CEMETERIES ‑- JURISDICTION OF CEMETERY BOARD ‑- DEPOSIT REQUIRED FOR ESTABLISHMENT OF ENDOWMENT CARE SECTIONS IN PREVIOUSLY NON-ENDOWED CEMETERIES
1. Cemetery board has jurisdiction over non-endowed cemeteries in the state larger than ten acres and not excluded by section 30, chapter 290, Laws of 1953.
2. Cemetery operating without endowment care prior to 11 June, 1953, must deposit $25,000 in endowment care fund before placing sections under endowment care.
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November 5, 1953
Mr. C. S. Harley, Chairman
The Cemetery Board
11,111 Aurora Avenue
Seattle 33, Washington Cite as: AGO 53-55 No. 166
We have examined the contents of your two letters of October 8, 1953, requesting the opinion of this office on the following questions:
1. Does the cemetery board have jurisdiction over non-endowed cemeteries within the state over ten acres in size and not otherwise excluded by section 30, chapter 290, Laws of 1953?
2. Must a cemetery established and operating without endowment care prior to the effective date of chapter 290, Laws of 1953, deposit $25,000 in an endowment care fund before placing new sections under such care?
In our opinion, the answer to both questions is "Yes."
[[Orig. Op. Page 2]]
1. Section 36, chapter 290, Laws of 1953, provides:
"The board may establish necessary rules and regulations for the administration and enforcement of this title and the laws subject to its jurisdiction and prescribe the form of statements and reports provided for in this title: Provided, however, The board shall have no jurisdiction with regard to the provisions of chapter 68.48, RCW."
The cited RCW chapter relates to penal provisions. Section 39, chapter 290, Laws of 1953, provides:
"The board shall enforce and administer the provisions of chapter 68.04 to 68.44, RCW [[chapter 68.04 to 68.44 RCW]], inclusive, subject to provisions of section 30 of this act."
The Cemetery Board is thus authorized to administer and enforce state legislation upon cemeteries and allied subjects as indicated, which is to say that it has jurisdiction over them. That jurisdiction is subject to the exception noted as to penalties, and to the provisions of section 30, which provides:
"The provisions of this chapter do not apply to any of the following: Any religious corporation, church, coroner, religious society or denomination, a corporation sole administering temporalities of any church or religious society or denomination, or any cemetery organized, controlled, and operated by any of them, any county, town, or city cemetery, or any burial park having an area not exceeding ten acres.
Non-endowed cemeteries are defined by RCW 68.40.070, as amended by section 9, chapter 290, Laws of 1953. Requirements concerning such cemeteries are set out in chapter 68.40 RCW, as amended by chapter 290. Assuming that the particular cemetery does not fall within one of the exclusions made by section 30,supra, it lies within the jurisdiction of the Cemetery Board by virtue of section 39 as quoted above.
[[Orig. Op. Page 3]]
2. By section 4, chapter 290, Laws of 1953, RCW 68.40.010 was amended to include among other changes the following requirement:
"Any endowment care cemetery hereafter established shall also have deposited in its endowment care fund the additional sum of twenty-five thousand dollars before disposing of any plot or making any sale thereof."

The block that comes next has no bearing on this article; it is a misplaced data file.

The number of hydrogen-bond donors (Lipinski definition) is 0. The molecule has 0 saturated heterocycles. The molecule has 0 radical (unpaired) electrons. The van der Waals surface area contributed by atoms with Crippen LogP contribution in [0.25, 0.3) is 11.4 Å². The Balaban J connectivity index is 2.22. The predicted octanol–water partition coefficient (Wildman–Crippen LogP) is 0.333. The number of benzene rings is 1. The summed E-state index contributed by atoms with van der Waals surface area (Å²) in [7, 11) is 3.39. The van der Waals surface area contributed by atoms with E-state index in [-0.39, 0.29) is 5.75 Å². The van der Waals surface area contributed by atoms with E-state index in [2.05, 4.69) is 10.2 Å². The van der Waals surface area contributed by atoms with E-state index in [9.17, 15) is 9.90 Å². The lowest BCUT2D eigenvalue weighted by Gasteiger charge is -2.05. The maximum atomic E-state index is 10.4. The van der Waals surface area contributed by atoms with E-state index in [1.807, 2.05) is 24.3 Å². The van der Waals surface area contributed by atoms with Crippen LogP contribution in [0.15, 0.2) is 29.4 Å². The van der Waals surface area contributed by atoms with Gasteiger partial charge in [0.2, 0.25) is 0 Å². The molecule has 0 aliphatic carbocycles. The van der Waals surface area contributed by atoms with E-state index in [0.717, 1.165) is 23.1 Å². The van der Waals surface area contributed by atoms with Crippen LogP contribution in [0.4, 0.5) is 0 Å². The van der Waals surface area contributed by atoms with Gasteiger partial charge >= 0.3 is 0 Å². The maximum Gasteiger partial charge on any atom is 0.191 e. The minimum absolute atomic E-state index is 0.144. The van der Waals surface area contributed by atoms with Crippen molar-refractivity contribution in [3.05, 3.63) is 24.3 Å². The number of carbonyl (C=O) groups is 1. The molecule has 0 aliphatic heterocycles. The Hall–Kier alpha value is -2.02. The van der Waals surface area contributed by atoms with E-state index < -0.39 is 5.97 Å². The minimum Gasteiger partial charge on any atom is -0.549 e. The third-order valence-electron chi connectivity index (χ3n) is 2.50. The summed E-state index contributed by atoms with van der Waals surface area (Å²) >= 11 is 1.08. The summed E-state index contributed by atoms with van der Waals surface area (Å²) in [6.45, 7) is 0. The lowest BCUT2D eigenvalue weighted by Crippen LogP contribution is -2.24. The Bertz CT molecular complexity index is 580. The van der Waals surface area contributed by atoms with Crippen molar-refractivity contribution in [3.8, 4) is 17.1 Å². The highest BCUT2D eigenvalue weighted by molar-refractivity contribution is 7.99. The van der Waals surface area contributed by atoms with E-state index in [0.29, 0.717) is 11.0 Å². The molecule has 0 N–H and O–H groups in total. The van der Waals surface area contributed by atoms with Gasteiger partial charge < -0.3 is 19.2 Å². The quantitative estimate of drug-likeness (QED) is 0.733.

This provision became effective on June 11th, 1953. Section 4 defines an endowment care cemetery by amending the former definition of a perpetual care cemetery. The minimum deposits in the care fund for graves and crypts are increased. But the endowment care cemetery is clearly the direct successor and substitute for the perpetual care cemetery. The same is true of a nonendowment cemetery, as the successor to the non-perpetual care cemetery. RCW 68.04.070, as amended by section 9, chapter 290. It seems clear from the words "hereafter established" in the section last quoted above that previously established perpetual care cemeteries may be considered as outside the requirement of that section, although technically no endowment care cemeteries existed before June 11th, 1953.
However, it must be noted that while endowment care cemeteries are authorized to contain carefully marked non-endowment care sections (RCW 68.40.020, and amendment by section 5, chapter 290), no such authority exists for a non-endowment cemetery to contain endowment care sections, nor did it exist for nonperpetual care cemeteries. The only provision for such a change in status from non-endowment to endowment care seems to contemplate a change in the entire cemetery. Section 11 of chapter 290, amending RCW 68.44.010, provides in part:
"Any cemetery authority may place its cemetery under endowment care, and establish, maintain, and operate an irreducible endowment care fund. * * *" (Italics supplied)
A deposit of $25,000 might be much larger than would be necessary to maintain one or two endowment care sections. There would be difficulty with the requirements of RCW 68.40.080, under which a non-endowment cemetery must [[Orig. Op. Page 4]] advise the public that it is not an endowment care property by signs upon its buildings, stationery, and documents.
From the foregoing it seems that any cemetery, in order to maintain endowment care plots, must qualify within the definition of RCW 68.40.010 (section 4, chapter 290) by making the specified deposits for plots sold, the additional deposit of $25,000, and satisfactory compliance with the requirements of RCW chapter 68.44.
We conclude that a cemetery which included no endowment care (or perpetual care) sections before June 11th, 1953, must deposit $25,000 in an endowment care fund before offering endowment care sections to the public.
We hope the foregoing analysis will prove to be of assistance to you.
Very truly yours,
A. J. HUTTON, JR.
Assistant Attorney General